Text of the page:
Training

The Happiness of Pursuit


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2014 has been quite a wild ride already, and we’re barely even out of the starting gates.

On January 2nd I left the warmth of San Diego, CA and the security of a great job at one of the best gyms in the country.  With my buddy Jorge along for the ride so I didn’t entirely lose my sanity, we drove through the neon lights and broken dreams of Vegas, the rocky desert of Utah, and then finally a blizzard that stretched the entire width of the Rocky Mountains in Colorado.  We finally made it to Fort Collins, CO about 2 days later. Jorge headed back to Cali the next day, while I remained in CO with no real guarantee on what the future would bring.

As athletes, we spend our lives setting goals and chasing them down.  The desire to chase your dreams doesn’t end when the final whistle blows, though.  Most of you reading this probably know that first hand.  So many of the power lifters and competitive strongmen I’ve met got into it after other sports passed them by, but the competitive drive remained.  The desire for growth isn’t a distinctly athletic trait, either.  Over the years I’ve met plenty of other people- lawyers, teachers, soccer moms, doctors- that had nothing to do with sports but still possessed a strong desire to improve their life on a regular basis.  It didn’t matter necessarily what people were working towards, as long as they were working towards something.  Weight loss, improved sport performance, decreasing pain… as long as people were pursuing something that mattered to them, then they generally seemed to be more confident. More content.  More happy.

On that note, it’s very easy to ridicule things that don’t make sense to us.  This is one of the things that plagues the fitness industry as a whole, and the strength-sport world in particular.  Powerlifters vs. Crossfit vs. Olympic Weightlifting.  Raw vs. Geared.  Everyone vs. Zumba.  But here’s the serious question that I’ve asked myself, and one that I challenge you to ask yourself right now: what’s bothering you more, the fact that what “they” are doing doesn’t make sense to you, or that they actually seem to be enjoying what they’re doing.

These observations came together for me in a personal tipping point of sorts. I started asking myself what I truly stand for.  The answer came quick: the pursuit of goals and dreams as defined by the individual.  But it had to be more than that.  The problem for most people isn’t that they set their goals too high- it’s that they set them too low and actually reach them (FYI that’s from a Michelangelo quote… I’m creative, but not that creative.)  People all too often play it safe, and while there’s something to be said for safety and security, that’s how we get trapped.  So my coaching ethos evolved to letting people define their goals, but helping them push the limit further than even they feel they’re capable of.  Seeing that spark when someone does something they never knew they could is what I now live for.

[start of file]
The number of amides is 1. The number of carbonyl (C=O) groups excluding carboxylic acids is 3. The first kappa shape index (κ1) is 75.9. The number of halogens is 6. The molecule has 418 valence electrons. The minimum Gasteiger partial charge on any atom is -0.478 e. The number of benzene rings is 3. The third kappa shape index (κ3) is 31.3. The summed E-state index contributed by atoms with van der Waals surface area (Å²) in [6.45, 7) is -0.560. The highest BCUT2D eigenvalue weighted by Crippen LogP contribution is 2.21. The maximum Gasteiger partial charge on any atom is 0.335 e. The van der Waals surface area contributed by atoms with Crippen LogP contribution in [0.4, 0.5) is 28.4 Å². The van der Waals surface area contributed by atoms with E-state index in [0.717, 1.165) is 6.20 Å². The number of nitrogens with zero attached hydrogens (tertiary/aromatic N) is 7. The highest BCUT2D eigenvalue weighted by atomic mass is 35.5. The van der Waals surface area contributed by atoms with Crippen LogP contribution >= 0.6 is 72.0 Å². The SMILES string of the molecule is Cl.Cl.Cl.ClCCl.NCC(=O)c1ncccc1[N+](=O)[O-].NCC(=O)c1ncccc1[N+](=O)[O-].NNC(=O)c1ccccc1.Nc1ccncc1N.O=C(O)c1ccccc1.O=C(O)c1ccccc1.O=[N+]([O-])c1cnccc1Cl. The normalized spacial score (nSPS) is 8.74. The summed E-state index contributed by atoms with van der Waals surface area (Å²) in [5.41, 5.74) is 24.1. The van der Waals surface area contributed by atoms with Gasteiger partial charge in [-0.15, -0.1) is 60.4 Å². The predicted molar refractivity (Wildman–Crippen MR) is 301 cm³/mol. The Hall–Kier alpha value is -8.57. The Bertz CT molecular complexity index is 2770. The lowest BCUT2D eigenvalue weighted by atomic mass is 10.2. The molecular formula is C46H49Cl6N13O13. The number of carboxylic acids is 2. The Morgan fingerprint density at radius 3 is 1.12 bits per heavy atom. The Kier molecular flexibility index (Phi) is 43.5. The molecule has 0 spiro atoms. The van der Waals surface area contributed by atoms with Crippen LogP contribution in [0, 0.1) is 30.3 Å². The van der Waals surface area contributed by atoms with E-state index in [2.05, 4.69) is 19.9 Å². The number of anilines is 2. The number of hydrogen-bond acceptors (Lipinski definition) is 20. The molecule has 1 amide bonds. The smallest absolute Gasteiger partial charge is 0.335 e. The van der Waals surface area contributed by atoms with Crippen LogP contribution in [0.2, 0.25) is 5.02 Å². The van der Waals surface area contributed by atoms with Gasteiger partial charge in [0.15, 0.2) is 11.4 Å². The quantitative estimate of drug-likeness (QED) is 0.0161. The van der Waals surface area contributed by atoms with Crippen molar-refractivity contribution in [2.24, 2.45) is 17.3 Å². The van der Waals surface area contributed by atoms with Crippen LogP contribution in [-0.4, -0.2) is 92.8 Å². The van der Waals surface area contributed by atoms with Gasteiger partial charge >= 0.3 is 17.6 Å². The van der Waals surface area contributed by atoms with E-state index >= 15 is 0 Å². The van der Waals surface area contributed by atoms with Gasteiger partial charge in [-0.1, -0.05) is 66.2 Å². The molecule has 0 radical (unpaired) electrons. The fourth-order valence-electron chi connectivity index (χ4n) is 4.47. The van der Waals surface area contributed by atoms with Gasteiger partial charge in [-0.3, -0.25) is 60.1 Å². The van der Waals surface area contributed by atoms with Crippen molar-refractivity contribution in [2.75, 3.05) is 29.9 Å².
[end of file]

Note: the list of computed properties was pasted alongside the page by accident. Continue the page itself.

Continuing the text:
For me to continue to be the coach my clients deserve, though, I had to be able to follow my own advice.  So it was finally time to take a leap myself.  Despite the awesomeness that is southern California, my heart had always been in making my way back to Colorado.  Plus, I knew the communities of northern Colorado, and I knew that there were hundreds, if not thousands of people in that area who could benefit from the style of training and coaching I’ll be providing.

So I leapt.  I scraped together every cent to my name, grabbed the things that seemed most essential to me, said a very challenging goodbye to tons of friends, and hit the road.  Now don’t get me wrong, there has been a good amount of strategy to his decision, a lot of which I’ll be sharing with you over the next few months along with the ups and downs of the fledgling gym/small-business owner.  But I wanted to get 3 points out there with this first article.  First, take some time to define YOUR goals, dreams, and desires.  Figure out what you stand FOR, instead of whining about everything you’re “against.”  Second, don’t be afraid to ask for help.  No matter what it is you’re going after, somebody somewhere in the world probably took a similar chance at some point in their life.  It doesn’t have to be an ideal match, but if you open your eyes to it inspiration is everywhere.  Finally, take the leap.  Fear and success live in the same place, so if you have big dreams or big ambitions, expect to be scared shitless.  Just find the resolve to move forward, even if it’s one step at a time.

Coach Ryan Burgess is a physical preparation coach and the founder of Pursuit Performance in Loveland, CO.  Coach Burgess works with clientele from a wide variety of backgrounds, but he particularly specializes in working with football athletes.  A former collegiate football player himself, Coach Burgess has trained hundreds of youth, high school, and collegiate football players as well as dozens of NFL athletes.  In addition to coaching, in 2011 he began competing as an amateur strongman and recently started competing in powerlifting.  He can best be contacted through his website at www.CoachBurgess.com.

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